Angkor Wat: Summit of the Universe

Like many other people, I’m guilty of using the name Angkor Wat to refer to the whole complex of ancient Khmer temples found near Siem Reap, Cambodia. But Angkor Wat is a single, specific temple—the biggest and, arguably, the best. It was built between 1113 and 1150, during the height of the Khmer empire’s power. Its imposing size and structure are a reflection of that power.

“Angkor Wat” means “a city that is a pagoda (temple),” and that’s exactly what it is. Angkor Wat was built to be the capital city of the empire, with a state temple at its physical (and symbolic) center dedicated to the Hindu god Vishnu. The city covered a rectangular area more than a mile long on each side, surrounded by a high stone wall and, beyond that, a moat 200 yards wide. A stone causeway crossed the moat, broad and strong enough to support processions of the king and his officials mounted on elephants. The moat and causeways and walls remain, along with the stone gatehouses, roadways, and temple.

Past the galleies, looking up at the series of platforms that rise to the center of the temple

The rest of the structures that stood inside the city—the royal palace, various lesser homes, workshops, and other buildings—were built of wood and did not survive the centuries. Today, the area between the walls and the temple is a large field, dotted with ponds, souvenir stands, small eateries, and a Buddhist monastery. You have to use your imagination to turn it into a bustling metropolis, although the crowds of tourists help with that.

More than 2 million people visit Angkor Wat each year, many of them in large tour groups. (Tourism from China is especially booming.) So it’s impossible to have the place to yourself. But we managed to avoid some crowds by getting there at 6 a.m. and entering the city backward: While buses disgorged large groups outside the grand west causeway (which is on the road to the other temples that the tour groups would be whisked away to afterward), we had our tuk tuk drop us at the quiet east causeway. Not until we got all the way to the center of the old city and well into the temple itself did we start seeing many other people.

Angkor Wat is more than a stone building for people to worship in: It is intended to be the abode of Vishnu and other deities when they come to earth. Its design symbolizes the Hindu universe, culminating in Mount Meru, dwelling place of the gods and center of the universe.

Angkor Wat is by far the largest temple in the Angkor complex, covering a rectangle measuring 1,080 feet on one side and 840 feet on the other. Reflecting the Khmer’s favorite architectural style, everything about the building is concentric, rising from the outer edges to the center.

The steps are steep to give the feel of climbing a mountain

The temple is essentially a pyramid of graduated terraces, some of which support galleries (long covered hallways with a wall of the temple on one side, a roof over top, and a series of pillars or open windows on the other side). On the top terrace stand four conical towers, surrounding a taller tower in the center.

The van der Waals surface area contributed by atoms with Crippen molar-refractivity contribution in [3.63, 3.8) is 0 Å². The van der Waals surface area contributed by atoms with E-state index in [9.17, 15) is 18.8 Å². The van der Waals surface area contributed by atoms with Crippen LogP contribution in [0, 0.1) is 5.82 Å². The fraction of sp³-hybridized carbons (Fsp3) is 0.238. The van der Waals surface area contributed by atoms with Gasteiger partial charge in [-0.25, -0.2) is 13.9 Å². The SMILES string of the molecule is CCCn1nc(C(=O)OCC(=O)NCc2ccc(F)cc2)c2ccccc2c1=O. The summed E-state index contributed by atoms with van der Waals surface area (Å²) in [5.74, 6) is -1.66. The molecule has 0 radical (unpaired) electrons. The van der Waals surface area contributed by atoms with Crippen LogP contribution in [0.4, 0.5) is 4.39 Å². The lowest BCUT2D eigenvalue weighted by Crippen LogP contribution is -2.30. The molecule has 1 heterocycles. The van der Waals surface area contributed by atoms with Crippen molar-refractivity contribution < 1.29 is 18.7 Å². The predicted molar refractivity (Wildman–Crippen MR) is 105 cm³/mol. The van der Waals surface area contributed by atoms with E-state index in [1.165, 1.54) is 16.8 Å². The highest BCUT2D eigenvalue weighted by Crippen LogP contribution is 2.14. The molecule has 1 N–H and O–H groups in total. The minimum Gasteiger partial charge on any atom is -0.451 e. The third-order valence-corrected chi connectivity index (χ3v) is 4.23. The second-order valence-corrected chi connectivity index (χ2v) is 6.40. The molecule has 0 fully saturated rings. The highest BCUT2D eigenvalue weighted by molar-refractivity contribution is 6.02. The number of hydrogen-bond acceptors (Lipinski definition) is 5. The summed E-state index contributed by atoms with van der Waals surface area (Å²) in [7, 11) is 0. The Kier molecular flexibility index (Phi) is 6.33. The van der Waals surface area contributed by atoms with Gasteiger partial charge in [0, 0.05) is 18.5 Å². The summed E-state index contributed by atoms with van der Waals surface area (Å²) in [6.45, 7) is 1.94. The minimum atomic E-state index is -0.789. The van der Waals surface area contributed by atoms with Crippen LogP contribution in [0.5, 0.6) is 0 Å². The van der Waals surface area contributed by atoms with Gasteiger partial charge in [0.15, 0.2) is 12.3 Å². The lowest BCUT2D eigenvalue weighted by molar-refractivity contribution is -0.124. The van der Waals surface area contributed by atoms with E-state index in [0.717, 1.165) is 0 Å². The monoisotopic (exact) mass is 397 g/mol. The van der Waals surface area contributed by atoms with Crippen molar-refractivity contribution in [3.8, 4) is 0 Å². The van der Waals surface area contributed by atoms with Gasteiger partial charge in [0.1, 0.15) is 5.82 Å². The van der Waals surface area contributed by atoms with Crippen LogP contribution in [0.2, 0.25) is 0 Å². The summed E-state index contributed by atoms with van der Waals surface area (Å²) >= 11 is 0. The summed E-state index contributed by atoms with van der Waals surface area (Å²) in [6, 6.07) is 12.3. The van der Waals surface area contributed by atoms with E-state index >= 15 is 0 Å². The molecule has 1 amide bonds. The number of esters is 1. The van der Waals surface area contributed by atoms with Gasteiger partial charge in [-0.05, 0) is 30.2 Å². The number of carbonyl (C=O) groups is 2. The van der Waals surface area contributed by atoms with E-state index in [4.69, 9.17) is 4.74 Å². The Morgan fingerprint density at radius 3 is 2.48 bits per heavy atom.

The moat represents the ocean surrounding earth, the galleries are chains of mountains, and the four towers are peaks that encircle Mount Meru, the tallest tower. Climbing up the steep steps of the terraces feels like ascending a mountain, and from the top you feel like the monarch of all you survey.

Looking from the top out to the main (west) gatehouse

As in the smaller Bayon temple (the one with 200 faces), the galleries at Angkar Wat contain wonderfully detailed bas-relief wall carvings, 6 feet high and 1,800 feet long in all. Although they were carved in highly erodable sandstone (the main stone available in this part of Cambodia), many of them are still visible 900 years later.

They depict the king who commissioned Angkor Wat, Suryavarman II; the delights of heaven and the torments of hell (like many a medieval European fresco); battle scenes from the Hindu epic Mahabharata; and the great Hindu creation myth known as the churning of the ocean of milk.

According to that story, in the center of the great ocean was a mountain, around which was coiled the body of a giant naga (multiheaded sea serpent). For 1,000 years, gods and demons took turns pulling the two ends of the naga, which caused the mountain to rotate and churn the sea of milk (like a giant butter churn), producing an elixir of immortality that both groups wanted. Just as cream rises to the top, various other things arose out of the churned sea, including the beautiful flying nymphs called apsaras, who are seen dancing on pillars all over Angkor Wat; a three-headed elephant ridden by the god Indra; and a multiheaded horse.

That creation myth appears again and again in the Angkor temples. Not only does it cover a large wall at Angkor Wat, but three-dimensional statues of the gods, demons, and nagas stand on the causeways that lead into the nearby (later) royal city of Angkor Thom.

Row of statues of gods holding body of a long snake

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